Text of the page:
Friday, January 3, 2020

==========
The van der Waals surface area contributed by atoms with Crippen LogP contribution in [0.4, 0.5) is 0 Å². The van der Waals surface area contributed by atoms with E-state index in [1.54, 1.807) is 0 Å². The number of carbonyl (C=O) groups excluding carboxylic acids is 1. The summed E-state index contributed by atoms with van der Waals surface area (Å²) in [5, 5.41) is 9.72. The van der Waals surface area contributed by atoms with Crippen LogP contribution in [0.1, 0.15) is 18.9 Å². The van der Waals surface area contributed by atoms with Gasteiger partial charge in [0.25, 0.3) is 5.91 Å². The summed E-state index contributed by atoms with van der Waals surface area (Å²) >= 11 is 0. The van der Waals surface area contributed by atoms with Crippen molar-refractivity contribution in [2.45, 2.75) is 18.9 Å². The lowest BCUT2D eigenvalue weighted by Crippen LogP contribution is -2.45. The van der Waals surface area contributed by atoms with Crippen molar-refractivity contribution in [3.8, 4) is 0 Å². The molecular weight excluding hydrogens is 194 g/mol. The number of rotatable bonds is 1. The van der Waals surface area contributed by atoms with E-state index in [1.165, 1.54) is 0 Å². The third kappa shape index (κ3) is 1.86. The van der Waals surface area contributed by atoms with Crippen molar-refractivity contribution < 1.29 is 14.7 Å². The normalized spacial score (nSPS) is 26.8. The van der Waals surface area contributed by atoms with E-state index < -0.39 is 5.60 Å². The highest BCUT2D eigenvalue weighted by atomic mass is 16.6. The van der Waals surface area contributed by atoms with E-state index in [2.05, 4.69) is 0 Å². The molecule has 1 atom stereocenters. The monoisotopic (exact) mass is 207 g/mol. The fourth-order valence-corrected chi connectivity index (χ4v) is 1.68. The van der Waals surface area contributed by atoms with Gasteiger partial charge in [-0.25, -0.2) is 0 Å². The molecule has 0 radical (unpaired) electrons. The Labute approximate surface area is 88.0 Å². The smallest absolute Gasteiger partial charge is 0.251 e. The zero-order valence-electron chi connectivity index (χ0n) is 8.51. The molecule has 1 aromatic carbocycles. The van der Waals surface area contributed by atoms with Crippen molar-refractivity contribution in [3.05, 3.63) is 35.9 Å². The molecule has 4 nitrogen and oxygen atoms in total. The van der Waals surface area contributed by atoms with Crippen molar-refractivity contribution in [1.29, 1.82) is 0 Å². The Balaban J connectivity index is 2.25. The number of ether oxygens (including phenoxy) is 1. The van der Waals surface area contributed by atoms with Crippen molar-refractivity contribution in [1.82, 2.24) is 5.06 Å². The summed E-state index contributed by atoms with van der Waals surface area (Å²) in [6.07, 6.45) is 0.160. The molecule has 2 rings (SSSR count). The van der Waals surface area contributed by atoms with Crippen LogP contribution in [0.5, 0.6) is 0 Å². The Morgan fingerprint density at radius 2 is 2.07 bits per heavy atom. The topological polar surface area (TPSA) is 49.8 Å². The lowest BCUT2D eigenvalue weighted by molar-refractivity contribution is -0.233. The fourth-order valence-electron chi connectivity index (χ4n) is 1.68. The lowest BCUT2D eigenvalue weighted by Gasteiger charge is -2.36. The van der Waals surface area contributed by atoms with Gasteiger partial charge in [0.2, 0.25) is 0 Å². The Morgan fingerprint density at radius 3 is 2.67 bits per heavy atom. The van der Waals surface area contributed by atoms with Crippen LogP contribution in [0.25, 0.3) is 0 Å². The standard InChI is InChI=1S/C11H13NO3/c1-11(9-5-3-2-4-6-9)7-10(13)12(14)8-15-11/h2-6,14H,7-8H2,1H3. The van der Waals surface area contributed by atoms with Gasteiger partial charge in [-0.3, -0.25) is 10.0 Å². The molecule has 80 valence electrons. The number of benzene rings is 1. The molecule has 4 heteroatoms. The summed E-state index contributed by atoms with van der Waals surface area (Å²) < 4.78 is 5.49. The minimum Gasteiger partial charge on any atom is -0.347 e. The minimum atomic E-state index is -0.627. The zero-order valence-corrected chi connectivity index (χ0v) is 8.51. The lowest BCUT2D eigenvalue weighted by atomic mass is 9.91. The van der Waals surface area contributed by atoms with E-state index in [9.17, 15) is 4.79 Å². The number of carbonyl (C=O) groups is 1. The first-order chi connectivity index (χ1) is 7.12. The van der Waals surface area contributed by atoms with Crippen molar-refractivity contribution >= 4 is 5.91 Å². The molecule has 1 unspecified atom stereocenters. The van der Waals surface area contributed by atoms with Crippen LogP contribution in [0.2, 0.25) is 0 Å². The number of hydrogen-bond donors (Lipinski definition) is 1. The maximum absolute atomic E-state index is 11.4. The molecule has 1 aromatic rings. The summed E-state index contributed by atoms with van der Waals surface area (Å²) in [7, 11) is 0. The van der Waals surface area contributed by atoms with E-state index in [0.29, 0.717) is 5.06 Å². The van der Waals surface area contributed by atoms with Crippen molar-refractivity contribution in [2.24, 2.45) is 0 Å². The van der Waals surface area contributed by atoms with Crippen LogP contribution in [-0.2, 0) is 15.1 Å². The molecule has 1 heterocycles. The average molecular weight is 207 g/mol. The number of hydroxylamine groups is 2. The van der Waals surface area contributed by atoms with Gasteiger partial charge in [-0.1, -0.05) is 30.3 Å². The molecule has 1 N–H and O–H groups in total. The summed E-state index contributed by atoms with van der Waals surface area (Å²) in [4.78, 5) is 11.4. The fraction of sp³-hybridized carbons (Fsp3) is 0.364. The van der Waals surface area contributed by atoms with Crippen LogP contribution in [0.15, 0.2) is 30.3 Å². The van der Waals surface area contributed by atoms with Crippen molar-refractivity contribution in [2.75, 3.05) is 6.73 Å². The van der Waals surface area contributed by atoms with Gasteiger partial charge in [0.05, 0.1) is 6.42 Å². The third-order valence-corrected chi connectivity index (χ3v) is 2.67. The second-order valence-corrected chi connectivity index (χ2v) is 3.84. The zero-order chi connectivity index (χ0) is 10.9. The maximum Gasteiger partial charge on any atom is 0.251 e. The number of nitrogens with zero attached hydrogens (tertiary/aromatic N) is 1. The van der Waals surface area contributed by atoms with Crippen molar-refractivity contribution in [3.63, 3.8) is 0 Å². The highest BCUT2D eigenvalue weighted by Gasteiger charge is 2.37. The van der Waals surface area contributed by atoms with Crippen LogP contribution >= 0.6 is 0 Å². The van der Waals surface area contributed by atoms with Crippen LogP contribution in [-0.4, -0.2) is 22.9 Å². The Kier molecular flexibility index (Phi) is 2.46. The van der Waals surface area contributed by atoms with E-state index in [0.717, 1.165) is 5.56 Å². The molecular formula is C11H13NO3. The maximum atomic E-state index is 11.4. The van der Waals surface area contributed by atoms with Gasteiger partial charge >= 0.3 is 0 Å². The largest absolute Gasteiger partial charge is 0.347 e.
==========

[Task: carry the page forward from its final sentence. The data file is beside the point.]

The metaphorical meaning of the title of the book represented the situation of his mind. At one point, Cumming said the following as he described his position of the brain, Ã¢â¬Å"I am too tired to think I merely felt the town as a unique unreality. What was it? I knew- the moons picture of a towerÃ¢â¬ ¦ if I blew hard, the whole shy mechanism would collapse gently with a neat soundless crash. I must not or lose all. Ã¢â¬ In this quote taken from his work, Cumming describes his mental perception of things during the imprisonment. Moreover, he offers some of the conditions that defined the room where he spend his sentence period (Baym et al, 2007). 4. Where are the Ã¢â¬Å"Desert Places? Ã¢â¬ In his poem titled Desert Places, Robert Frost makes use of symbolism in the title. He seeks to represent the state of loneliness and isolation that he felt. This is the reason why he uses the term desert to indicate to the reader the level of loneliness that he experienced. According to him, situations were only getting worse. We will write a custom essay sample on Postwar writings or any topic specifically for you Only $17.96 $11.86/pageorder now This is evident when he says, Ã¢â¬Å"And lonely it is that loneliness will be more lonely ere it will be less. Ã¢â¬ In this quote from his poem, Frost makes the reader connect with the true feeling he experienced in the place that he defined as a desert. Despite being a desert, Frost indicated that he had the willingness to survive the conditions in the desert place. However, he initially admitted that the desert placed scared him because of the loneliness and the isolation that surrounded them (Baym et al, 2007). This is the case when he says, Ã¢â¬Å"To scare myself with my own desert places. Ã¢â¬ 5. What is the significance of HonoriaÃ¢â¬â¢s name? What is the significance of the name of the bar Charlie frequents? In the book Ã¢â¬ËBabylon RevisitedÃ¢â¬â¢, a man named Charlie faces immense distress in his effort to regain his daughter who was living with her aunt. The situations leading to this were that his wife had died and her wicked sister had taken custody of their daughter. On the other hand, Charlie spent several years in Paris before he planned to return to look for his daughter. The name Honoria given to his daughter is very significant in the story. It is from this name that Charlie begins to experience positive feelings within his heart. He is proud of her and she is the symbol of character and his honour. As the name suggests, it has been constructed from the term honour and its use in the story is both its literal and figurative sense (Baym et al, 2007). The girl bearing the name exhibited a measure of self-pride and fitted the description of honourable.